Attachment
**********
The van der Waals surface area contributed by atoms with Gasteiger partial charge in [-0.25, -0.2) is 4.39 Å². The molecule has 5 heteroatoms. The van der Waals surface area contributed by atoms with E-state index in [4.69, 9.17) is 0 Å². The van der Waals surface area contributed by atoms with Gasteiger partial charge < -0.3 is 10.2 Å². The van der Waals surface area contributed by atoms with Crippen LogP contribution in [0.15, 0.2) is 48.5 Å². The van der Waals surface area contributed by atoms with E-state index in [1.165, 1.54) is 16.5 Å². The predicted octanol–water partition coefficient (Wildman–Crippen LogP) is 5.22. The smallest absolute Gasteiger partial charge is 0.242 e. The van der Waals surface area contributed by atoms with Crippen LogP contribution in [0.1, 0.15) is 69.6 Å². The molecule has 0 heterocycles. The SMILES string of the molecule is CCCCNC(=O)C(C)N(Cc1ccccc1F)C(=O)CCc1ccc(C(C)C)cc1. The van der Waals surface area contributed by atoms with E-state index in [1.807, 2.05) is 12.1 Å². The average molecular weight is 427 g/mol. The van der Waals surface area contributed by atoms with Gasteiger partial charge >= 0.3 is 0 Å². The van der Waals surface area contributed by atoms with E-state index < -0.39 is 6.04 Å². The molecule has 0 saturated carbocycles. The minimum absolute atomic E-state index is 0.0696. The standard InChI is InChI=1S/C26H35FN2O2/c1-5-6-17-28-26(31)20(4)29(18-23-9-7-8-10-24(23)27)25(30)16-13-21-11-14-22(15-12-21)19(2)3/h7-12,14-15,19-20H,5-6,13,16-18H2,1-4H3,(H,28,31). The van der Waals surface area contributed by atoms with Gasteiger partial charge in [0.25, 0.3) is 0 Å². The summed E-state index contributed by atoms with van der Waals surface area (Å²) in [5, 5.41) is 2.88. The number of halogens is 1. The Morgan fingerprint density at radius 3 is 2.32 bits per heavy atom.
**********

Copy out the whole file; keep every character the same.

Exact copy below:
The van der Waals surface area contributed by atoms with Gasteiger partial charge in [-0.25, -0.2) is 4.39 Å². The molecule has 5 heteroatoms. The van der Waals surface area contributed by atoms with E-state index in [4.69, 9.17) is 0 Å². The van der Waals surface area contributed by atoms with Gasteiger partial charge < -0.3 is 10.2 Å². The van der Waals surface area contributed by atoms with Crippen LogP contribution in [0.15, 0.2) is 48.5 Å². The van der Waals surface area contributed by atoms with E-state index in [1.165, 1.54) is 16.5 Å². The predicted octanol–water partition coefficient (Wildman–Crippen LogP) is 5.22. The smallest absolute Gasteiger partial charge is 0.242 e. The van der Waals surface area contributed by atoms with Crippen LogP contribution in [0.1, 0.15) is 69.6 Å². The molecule has 0 heterocycles. The SMILES string of the molecule is CCCCNC(=O)C(C)N(Cc1ccccc1F)C(=O)CCc1ccc(C(C)C)cc1. The van der Waals surface area contributed by atoms with E-state index in [1.807, 2.05) is 12.1 Å². The average molecular weight is 427 g/mol. The van der Waals surface area contributed by atoms with Gasteiger partial charge >= 0.3 is 0 Å². The van der Waals surface area contributed by atoms with E-state index < -0.39 is 6.04 Å². The molecule has 0 saturated carbocycles. The minimum absolute atomic E-state index is 0.0696. The standard InChI is InChI=1S/C26H35FN2O2/c1-5-6-17-28-26(31)20(4)29(18-23-9-7-8-10-24(23)27)25(30)16-13-21-11-14-22(15-12-21)19(2)3/h7-12,14-15,19-20H,5-6,13,16-18H2,1-4H3,(H,28,31). The van der Waals surface area contributed by atoms with Gasteiger partial charge in [0.25, 0.3) is 0 Å². The summed E-state index contributed by atoms with van der Waals surface area (Å²) in [5, 5.41) is 2.88. The number of halogens is 1. The Morgan fingerprint density at radius 3 is 2.32 bits per heavy atom.